Paris emerged partially from the ocean during the Palaeocene epoch's first age, the Danian, and then was submerged again during its second epoch, the Montian. The receding ocean's wave action during the Danian epoch had carved shallow bowl formations out of the chalk bed and left a sediment of roughly sorted sand grains, and its return filled these new formations with a mix of sediment and dead sea life.
These inland pockets, treated by some as "lagoons," were important in Paris' the formation of sedimentary stone. They formed a long and shallow coastline, and aided the waves to "sort" sand grains and other debris into various densities as they carried them towards land. Lagoons retain seawater if the sea recedes permanently, and then become freshwater lakes if rain is abundant. This would be the case in Paris' next stage of sedimentation.
The ocean began to recede again at the beginning of the Thanatian stage, the last of the Palaeocene epoch. This was also a time of global warming, and high humidity caused much inland rain. The precipitation replaced the saltwater content of any lagoons trapped inland by the receding sea, and filled them to a point where they merged to form a lake that covered the whole of the Parisian basin.
Calm freshwater created an environment proper for a new deposit, clay, that filled all crevices and valleys and made Paris flat once again. The most common form of clay, and that under Paris, is a mix of microscopic grains of alumina and silica sand which, possible only in freshwater, become glued together by amorphous calcium and becomes a hydrous aluminium silicate mix. Aluminium is sometime combined or replaced with magnesium or iron, which can result in varying colours. Water is an essential part of this mineral, and it can only be removed through heat or a prolonged exposure to air. While wet it is "waterproof" to any additional humidification and can be moulded into any form, and when dry it becomes hard and brittle. This bed of clay was the first mineral in the Parisian basin to be exploited by man.
The next period of change to the Parisian basin began with the "Ypresian" stage, the first of the Eocene epoch. The earth's crust, still in movement then, made a "wrinkle" with its cumulus in Meudon, whose slopes stretched until the western side of Paris' left bank. This barrier blocked the advance of the sea when it returned from the north-east once again, and forced its sediment to gather on its shoreline on today's right bank. The deposit brought by this immersion was a mix of silica and quartz sand from earlier erosions.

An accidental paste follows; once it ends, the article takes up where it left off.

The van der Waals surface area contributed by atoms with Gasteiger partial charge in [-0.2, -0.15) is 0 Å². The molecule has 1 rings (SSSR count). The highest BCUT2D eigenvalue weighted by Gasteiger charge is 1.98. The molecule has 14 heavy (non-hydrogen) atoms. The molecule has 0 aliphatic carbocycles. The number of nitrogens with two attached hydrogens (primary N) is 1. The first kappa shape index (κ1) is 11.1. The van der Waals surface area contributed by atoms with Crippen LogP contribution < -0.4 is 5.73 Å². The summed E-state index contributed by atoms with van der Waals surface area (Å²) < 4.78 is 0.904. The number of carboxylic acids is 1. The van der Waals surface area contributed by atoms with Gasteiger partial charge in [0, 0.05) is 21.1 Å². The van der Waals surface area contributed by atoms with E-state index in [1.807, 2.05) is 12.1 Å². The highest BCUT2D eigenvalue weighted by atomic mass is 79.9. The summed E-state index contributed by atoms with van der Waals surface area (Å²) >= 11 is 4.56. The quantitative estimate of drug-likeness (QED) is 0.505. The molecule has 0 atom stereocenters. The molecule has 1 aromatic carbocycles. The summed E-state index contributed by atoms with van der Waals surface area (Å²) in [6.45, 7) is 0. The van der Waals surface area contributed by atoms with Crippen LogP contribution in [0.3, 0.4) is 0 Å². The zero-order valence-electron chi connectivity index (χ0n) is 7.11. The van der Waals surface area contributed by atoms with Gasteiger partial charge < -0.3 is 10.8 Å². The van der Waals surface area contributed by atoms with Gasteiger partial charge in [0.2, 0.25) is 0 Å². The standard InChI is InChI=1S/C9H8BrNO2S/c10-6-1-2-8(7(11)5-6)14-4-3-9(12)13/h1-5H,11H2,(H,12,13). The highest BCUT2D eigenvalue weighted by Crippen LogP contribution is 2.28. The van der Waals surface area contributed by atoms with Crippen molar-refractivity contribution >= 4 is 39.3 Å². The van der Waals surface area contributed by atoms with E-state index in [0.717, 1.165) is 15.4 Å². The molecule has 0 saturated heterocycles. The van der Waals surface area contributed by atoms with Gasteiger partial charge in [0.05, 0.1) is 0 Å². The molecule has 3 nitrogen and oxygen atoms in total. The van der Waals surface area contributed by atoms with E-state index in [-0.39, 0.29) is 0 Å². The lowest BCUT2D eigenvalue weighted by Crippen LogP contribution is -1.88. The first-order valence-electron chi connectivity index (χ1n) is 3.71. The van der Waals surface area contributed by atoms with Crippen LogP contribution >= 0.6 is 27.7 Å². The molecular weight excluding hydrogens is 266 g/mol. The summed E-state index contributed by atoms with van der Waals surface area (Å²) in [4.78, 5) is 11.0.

This partial immersion was the first tides of what would transform Paris into a complete undersea environment during the next "Lutetian" stage (named for Roman Paris, as it is seen as a classic example for the sedimentation trends of its time). As the sea advanced and receded, gaining progressively more territory with each return, it left grainy sand deposits to mix with clay residues which formed indistinct bands of alternating freshwater and seawater deposits. The Lutetian stage gained in importance only after the sea managed to bypass the hill of Meudon's northern slope and claim the whole of the Parisian basin.
The ocean's rise during the Lutetian stage didn't cover Paris permanently. Its peak invasion was towards the middle of the stage where it covered France well towards its centre, but during its overall progression then recession, Paris was alternated between a partial and complete submersion. During long periods of inland stagnation, any lagoon deposits and saltwater were cleaned of brine by inland freshwater. In periods of exposure to the sea, lagoon sedimentation consisted largely of the remains of shell animals that were "sorted" according to their size and weight by the ocean wave action as they were carried inland. Agitated coastlines left a deposit of a larger granularity in varied sizes, but more towards the centre of the sea, a wave action's constant to-and fro movement towards the shore separates grains into bands of deposit of the same consistency - this sorting is what determines the quality or "maturity" of a sedimentary stone. In the case of the Lutetian stage, the base sea-animal sedimentation was of a new species, the "nummulite" (Greek "small medallion") that forms a major part of calcaire grossier.
This small animal appeared for the first time in the beginning of the Ypresian stage evolved into larger and more developed forms during the Lutetian. It was a silica-secreting invertebrate, and silica forms a "cement," when crystallised and compressed, that bonds the matrix of sand and residues of calcium shells (calcium carbonate) in a form called "calcaire grossier." The quality of a stone is determined by both its granular maturity and cohesion - Paris was lucky enough to have the right geological conditions for the formation of a series of banks that had the best of both. Paris' stone was of a very high quality, and increasingly so with each additional level of deposit until mid-way through the Lutetian cycle.
Paris' calcaire grossier is divided into three levels: the inferior Lutetian, the middle Lutetian, and the Supra-Lutetian. The first two are commonly divided into five subdivisions, and the Supra-Lutetian is divided into three banks. The best quality of stone appear from the last bank of the middle Lutetian until the lower "bancs francs" of the Supra-Lutetian. The end of the middle Lutetian banks is marked by a "banc vert" (green bank) which formed during a period where sea sedimentation spent more time under freshwater than seawater, in conditions that made a hard stone consisting of calcium shells and sand bonded both by clay and silex crystallisation. The Supra-Lutetian deposits were highly varied, two of which were suitable for building purposes, but the calcaire grossier deposit's exploitability ended halfway through the bank with an extremely hard layer of silica-based sandstone called "roche." The levels above were of a lesser quality because of the rough debris left by departure of the sea from the Parisian basin towards the end of the Lutetian cycle.